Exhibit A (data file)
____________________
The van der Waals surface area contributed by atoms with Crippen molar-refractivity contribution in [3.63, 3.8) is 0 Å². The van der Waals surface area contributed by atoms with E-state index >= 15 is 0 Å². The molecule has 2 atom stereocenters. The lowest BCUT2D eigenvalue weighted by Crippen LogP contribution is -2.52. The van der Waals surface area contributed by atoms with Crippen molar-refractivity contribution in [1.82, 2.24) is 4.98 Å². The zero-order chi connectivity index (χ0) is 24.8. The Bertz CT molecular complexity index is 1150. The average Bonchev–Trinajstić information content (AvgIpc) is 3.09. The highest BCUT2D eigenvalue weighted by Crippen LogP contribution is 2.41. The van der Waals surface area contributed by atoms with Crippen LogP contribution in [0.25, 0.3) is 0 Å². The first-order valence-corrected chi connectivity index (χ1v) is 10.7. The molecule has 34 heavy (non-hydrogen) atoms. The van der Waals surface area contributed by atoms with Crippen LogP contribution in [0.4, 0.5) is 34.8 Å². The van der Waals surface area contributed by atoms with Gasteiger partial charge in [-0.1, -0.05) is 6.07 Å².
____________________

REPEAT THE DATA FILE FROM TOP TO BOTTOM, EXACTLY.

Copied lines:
The van der Waals surface area contributed by atoms with Crippen molar-refractivity contribution in [3.63, 3.8) is 0 Å². The van der Waals surface area contributed by atoms with E-state index >= 15 is 0 Å². The molecule has 2 atom stereocenters. The lowest BCUT2D eigenvalue weighted by Crippen LogP contribution is -2.52. The van der Waals surface area contributed by atoms with Crippen molar-refractivity contribution in [1.82, 2.24) is 4.98 Å². The zero-order chi connectivity index (χ0) is 24.8. The Bertz CT molecular complexity index is 1150. The average Bonchev–Trinajstić information content (AvgIpc) is 3.09. The highest BCUT2D eigenvalue weighted by Crippen LogP contribution is 2.41. The van der Waals surface area contributed by atoms with Crippen LogP contribution in [0.25, 0.3) is 0 Å². The first-order valence-corrected chi connectivity index (χ1v) is 10.7. The molecule has 34 heavy (non-hydrogen) atoms. The van der Waals surface area contributed by atoms with Crippen LogP contribution in [0.4, 0.5) is 34.8 Å². The van der Waals surface area contributed by atoms with Gasteiger partial charge in [-0.1, -0.05) is 6.07 Å².